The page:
Local that Works spotlights innovative and replicable content, engagement and revenue initiatives at public radio and TV stations and nonprofit and digital news organizations in the U.S. LTW includes an annual contest and a database (below). LTW produces webinars that offer insights into projects and organizations that are reshaping local civic journalism.
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A web browser based video game that explains the difficulties of voting in Texas.
A series of virtual listening sessions with residents in greater Minnesota who identify as Black, Indigenous or persons of color (BIPOC) coupled with a statewide public opinion survey.
Our region is hungry for new narratives and contacts – KCAW responded by adapting regional storytelling. Our Grandparents’ Teachings and Sitka Tells Tales connects listeners to authentic local culture.
An exploration into memory, meaning, and the not-so-obvious threads that connect people. The performance was inspired by intergenerational conversations about music between students and older adults.
Using voices of residents of all nationalities and age and census data, WDET looks at rapidly changing communities of southeast Michigan as part of our intermittent series called Crossing the Lines.
While businesses were struggling during the COVID-19 pandemic, 90.9 The Bridge offered statistically underrepresented business owners in Kansas City complimentary underwriting to its 50,000 listeners.
KCUR conducted a multi-pronged capital campaign to raise $250,000 in matching funds to replace its aging transmitter, exceeding that goal by nearly 30% in just one month.
Main Street sponsors put the “public” in public radio, creating a sense of place on-air. The Community Accounts Sponsorship Team gives small sponsors big love with marketing solutions and coaching.
CapRadio’s cross-platform Summer Concert Series supports local musicians from underrepresented groups and reunites music lovers with the live performances they’ve been missing during the pandemic.
Voting In Texas: The Game
One of the biggest stories of the year in Texas was the battle over voting rights. Texas had been singled out at the most difficult state to vote in and the state legislature was moving legislation forward that would make it even more difficult to vote.
Texas Public Radio was actively reporting on this issue but the in-depth reporting that explains the Texas election code and how it impact communities of color ran into a problem. It was difficult to keep many in the audience engaged in the nuances of voting law.
Another problem is that public radio broadcasters are in a bubble. We are talking to the same audience everyday and in America’s stratified media landscape that’s not good enough. We have got to figure out ways to engage people who do not listen to public radio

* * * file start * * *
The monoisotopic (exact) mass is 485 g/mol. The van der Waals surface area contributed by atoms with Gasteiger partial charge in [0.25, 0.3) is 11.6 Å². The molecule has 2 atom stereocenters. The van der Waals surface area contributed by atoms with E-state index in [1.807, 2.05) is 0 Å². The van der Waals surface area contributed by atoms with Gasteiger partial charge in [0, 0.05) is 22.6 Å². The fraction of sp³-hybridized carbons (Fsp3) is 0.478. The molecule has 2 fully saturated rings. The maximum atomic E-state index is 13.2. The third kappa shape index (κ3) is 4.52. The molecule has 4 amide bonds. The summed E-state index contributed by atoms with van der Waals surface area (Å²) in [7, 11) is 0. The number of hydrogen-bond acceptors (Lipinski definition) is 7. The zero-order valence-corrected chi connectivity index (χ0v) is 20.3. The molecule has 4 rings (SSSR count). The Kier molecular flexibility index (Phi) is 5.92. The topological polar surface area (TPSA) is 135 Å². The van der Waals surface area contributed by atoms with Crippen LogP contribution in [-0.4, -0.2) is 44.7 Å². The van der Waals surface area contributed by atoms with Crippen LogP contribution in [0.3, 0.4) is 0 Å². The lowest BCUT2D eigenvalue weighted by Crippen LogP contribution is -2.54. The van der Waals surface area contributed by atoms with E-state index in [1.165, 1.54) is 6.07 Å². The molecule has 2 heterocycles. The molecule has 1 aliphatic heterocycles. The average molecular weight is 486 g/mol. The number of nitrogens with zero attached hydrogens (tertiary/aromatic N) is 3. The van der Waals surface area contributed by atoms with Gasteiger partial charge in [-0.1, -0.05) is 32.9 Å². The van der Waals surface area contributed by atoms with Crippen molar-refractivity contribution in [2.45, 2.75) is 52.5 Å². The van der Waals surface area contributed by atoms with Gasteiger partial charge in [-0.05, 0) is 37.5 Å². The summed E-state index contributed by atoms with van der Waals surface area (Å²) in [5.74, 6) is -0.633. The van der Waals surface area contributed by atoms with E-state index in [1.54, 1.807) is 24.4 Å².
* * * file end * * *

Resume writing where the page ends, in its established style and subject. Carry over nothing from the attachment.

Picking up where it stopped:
We decided to try producing an interactive role playing game called “Voting In Texas: The Game.” The game is a playable in a web browser and is even playable on an internet connected smart phone. The game uses a top down view and will appear very familiar to anyone who has played the Pokemon games on handheld devices like GameBoy.
The player steps into the shoes of a gender neutral character that goes on the odyssey to vote. The player’s character will interact with in game characters that will inform the player about Texas election law including who is eligible to vote, the difficulties of voter registration in Texas, the problem of closing polling stations, voter roll purges and the impact of long lines on voters. The game also answers the question “is it easier to buy a gun than to vote in Texas?” Spoiler alert: yes, it is.
The game uses the voting laws that were in place during the November 2020 general election, which in Texas meant possible exposure to COVID-19 at the polling station.
The game dialog is edited, fact-checked and sourced with the same level of rigger that a traditional news story undergoes.
To develop the game Texas Public Radio used a product called RPG Maker which provides basic templates, in-game assets, sound effects and music that can be used to produce a video game with full distribution rights. The RPG Maker user interface allows for creating custom dialog, building game flow switches and decision trees which allows the game designer to generate a world map that can tell a story.
Reporters are essentially story tellers and a video game is just one more way to do that.
“Voting on Texas: The Game” is having an impact in classrooms. The RPG game was designed to be an education tool and we have heard from individual teachers that they are interested in using the game with their students.
The game is free to play and it takes about 15 minutes to play thru and then can kick off a classroom discussion about voting laws and access to the ballot.
Also the game release received coverage in the San Antonio Express-News from columnist Gilbert Garcia.
“Texas Public Radio host turns voting rights into a video game,” was published July 31 2021.
Link to column: https://www.expressnews.com/news/news_columnists/gilbert_garcia/article/Texas-Public-Radio-host-turns-voting-into-game-16354380.php